hermit

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her·mit

 (hûr′mĭt)
n.
1. A person who has withdrawn from society and lives a solitary existence; a recluse.
2. A cookie made with molasses, raisins, and nuts.

[Middle English heremite, from Old French, from Medieval Latin herēmīta, from Late Latin erēmīta, from Greek erēmītēs, from erēmiā, desert, from erēmos, solitary.]

her·mit′ic, her·mit′i·cal adj.
her·mit′i·cal·ly adv.
American Heritage® Dictionary of the English Language, Fifth Edition. Copyright © 2016 by Houghton Mifflin Harcourt Publishing Company. Published by Houghton Mifflin Harcourt Publishing Company. All rights reserved.

hermit

(ˈhɜːmɪt)
n
1. (Christian Churches, other) one of the early Christian recluses
2. any person living in solitude
[C13: from Old French hermite, from Late Latin erēmīta, from Greek erēmitēs living in the desert, from erēmia desert, from erēmos lonely]
herˈmitic, herˈmitical adj
herˈmitically adv
ˈhermit-ˌlike adj
Collins English Dictionary – Complete and Unabridged, 12th Edition 2014 © HarperCollins Publishers 1991, 1994, 1998, 2000, 2003, 2006, 2007, 2009, 2011, 2014

her•mit

(ˈhɜr mɪt)

n.
1. a person who has withdrawn to a solitary place for a life of religious seclusion.
2. any person living in seclusion; recluse.
3. an animal of solitary habits.
4. a spiced molasses cookie often containing raisins or nuts.
[1175–1225; Middle English (h)ermite, heremite < Old French < Late Latin erēmīta < Greek erēmītḗs living in a desert, from erḗm(ia) desert, derivative of erêmos desolate]
her•mit′ic, adj.
her′mit•ry, n.
Random House Kernerman Webster's College Dictionary, © 2010 K Dictionaries Ltd. Copyright 2005, 1997, 1991 by Random House, Inc. All rights reserved.
ThesaurusAntonymsRelated WordsSynonymsLegend:
Noun1.hermit - one retired from society for religious reasonshermit - one retired from society for religious reasons
eremite - a Christian recluse
2.hermit - one who lives in solitudehermit - one who lives in solitude    
lone hand, lone wolf, loner - a person who avoids the company or assistance of others
Based on WordNet 3.0, Farlex clipart collection. © 2003-2012 Princeton University, Farlex Inc.

hermit

noun recluse, monk, loner (informal), solitary, anchorite, anchoress, stylite, eremite He lived like a hermit despite his fortune in shares and property.
Collins Thesaurus of the English Language – Complete and Unabridged 2nd Edition. 2002 © HarperCollins Publishers 1995, 2002
Translations
ناسِك
poustevník
eneboereremit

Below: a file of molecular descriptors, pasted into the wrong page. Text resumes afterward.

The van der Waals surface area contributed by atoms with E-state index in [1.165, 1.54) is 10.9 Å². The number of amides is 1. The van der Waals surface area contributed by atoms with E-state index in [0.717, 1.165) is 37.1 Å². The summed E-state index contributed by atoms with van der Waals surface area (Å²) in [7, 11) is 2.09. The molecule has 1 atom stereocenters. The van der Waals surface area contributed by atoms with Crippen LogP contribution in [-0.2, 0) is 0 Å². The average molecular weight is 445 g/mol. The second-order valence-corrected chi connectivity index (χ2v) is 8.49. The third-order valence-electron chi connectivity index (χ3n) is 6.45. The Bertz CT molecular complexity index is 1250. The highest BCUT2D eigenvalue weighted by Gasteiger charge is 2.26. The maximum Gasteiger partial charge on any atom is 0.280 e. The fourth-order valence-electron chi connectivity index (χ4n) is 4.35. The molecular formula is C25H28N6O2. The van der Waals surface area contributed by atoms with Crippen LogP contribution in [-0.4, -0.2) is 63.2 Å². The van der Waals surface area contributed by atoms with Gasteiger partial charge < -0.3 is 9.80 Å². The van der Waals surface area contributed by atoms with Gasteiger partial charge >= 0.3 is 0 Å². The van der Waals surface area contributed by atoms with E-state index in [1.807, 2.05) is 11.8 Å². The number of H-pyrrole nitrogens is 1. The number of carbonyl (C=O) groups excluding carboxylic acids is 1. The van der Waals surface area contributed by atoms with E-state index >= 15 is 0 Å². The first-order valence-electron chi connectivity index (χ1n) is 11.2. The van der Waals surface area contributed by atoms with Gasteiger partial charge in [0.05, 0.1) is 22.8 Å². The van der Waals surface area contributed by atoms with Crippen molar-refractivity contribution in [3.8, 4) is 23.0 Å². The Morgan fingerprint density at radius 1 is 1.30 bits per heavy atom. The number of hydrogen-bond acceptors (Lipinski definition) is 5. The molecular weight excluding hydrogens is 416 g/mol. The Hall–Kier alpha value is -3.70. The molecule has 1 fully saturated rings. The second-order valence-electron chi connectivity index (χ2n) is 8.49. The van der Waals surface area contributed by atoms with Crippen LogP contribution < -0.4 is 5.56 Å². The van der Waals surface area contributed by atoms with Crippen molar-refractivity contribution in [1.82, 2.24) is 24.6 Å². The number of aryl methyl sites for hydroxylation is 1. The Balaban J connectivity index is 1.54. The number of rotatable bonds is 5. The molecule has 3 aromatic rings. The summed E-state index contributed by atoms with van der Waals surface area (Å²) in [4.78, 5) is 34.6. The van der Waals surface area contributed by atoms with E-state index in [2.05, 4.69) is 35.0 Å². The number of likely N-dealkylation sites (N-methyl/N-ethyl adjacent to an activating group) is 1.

einsetumaîur
atsiskyrėlio būstasatsiskyrėlis
vientuļnieks
pustovník
inzivaya çekilmiş kimse

hermit

[ˈhɜːmɪt]
A. Nermitaño/a m/f
B. CPD hermit crab Nermitaño m
Collins Spanish Dictionary - Complete and Unabridged 8th Edition 2005 © William Collins Sons & Co. Ltd. 1971, 1988 © HarperCollins Publishers 1992, 1993, 1996, 1997, 2000, 2003, 2005

hermit

[ˈhɜːrmɪt] nermite m
Collins English/French Electronic Resource. © HarperCollins Publishers 2005

hermit

nEinsiedler(in) m(f) (also fig), → Eremit(in) m(f)
Collins German Dictionary – Complete and Unabridged 7th Edition 2005. © William Collins Sons & Co. Ltd. 1980 © HarperCollins Publishers 1991, 1997, 1999, 2004, 2005, 2007

hermit

[ˈhɜːmɪt] neremita m
Collins Italian Dictionary 1st Edition © HarperCollins Publishers 1995

hermit

(ˈhəːmit) noun
a person who lives alone, especially to devote himself to religion.
ˈhermitage (-tidʒ) noun
the place where a hermit lives.
hermit crab
a soft-bodied crab that inhabits the empty shells of other creatures.
Kernerman English Multilingual Dictionary © 2006-2013 K Dictionaries Ltd.
References in classic literature ?
"You see," said Tom, "people don't go much on hermits, nowadays, like they used to in old times, but a pirate's always respected.
"Few hermits are without them," said Don Quixote; "for those we see now-a-days are not like the hermits of the Egyptian deserts who were clad in palm-leaves, and lived on the roots of the earth.
Nicholas, there exists no rule for the construction of hermits; they seem made out of all kinds of material.
This Hermit good lives in that wood Which slopes down to the sea.
The episode with Makovkina had occurred after five years of his hermit life.
The holy hermit who dwelt at the head of the valley, a full hour's journey away, from whom he had heard the tale of the great cities where dwelt people--poor souls!-- who had no sheep, gave him no knowledge of that early time, when, so he reasoned, he must have been small and helpless like a lamb.
I mean the meeting of the King with Friar Tuck at the cell of that buxom hermit. The general tone of the story belongs to all ranks and all countries, which emulate each other in describing the rambles of a disguised sovereign, who, going in search of information or amusement, into the lower ranks of life, meets with adventures diverting to the reader or hearer, from the contrast betwixt the monarch's outward appearance, and his real character.
We live like fighting-cocks, and Charles takes us out every day in the motor--a tomb with trees in it, a hermit's house, a wonderful road that was made by the Kings of Mercia--tennis--a cricket match--bridge--and at night we squeeze up in this lovely house.
"The Black Wolf dead, Red Shandy and John Flory wounded, James Flory, One Eye Kanty and Peter the Hermit prisoners!" he ejaculated.
It would not be seemly to inquire how far certain of these conditions had been kept,--how often, for example, Orlando's little hermit's bed had really needed remaking during those twelve months!
Before a caress has had time to cool, a strenuous revulsion seizes me: I long to return to my old lonely ascetic hermit life; to my dry books; my Socialist propagandism; my voyage of discovery through the wilderness of thought.
I had arrived at that well-known portion of the story where Ethelred, the hero of the Trist, having sought in vain for peaceable admission into the dwelling of the hermit, proceeds to make good an entrance by force.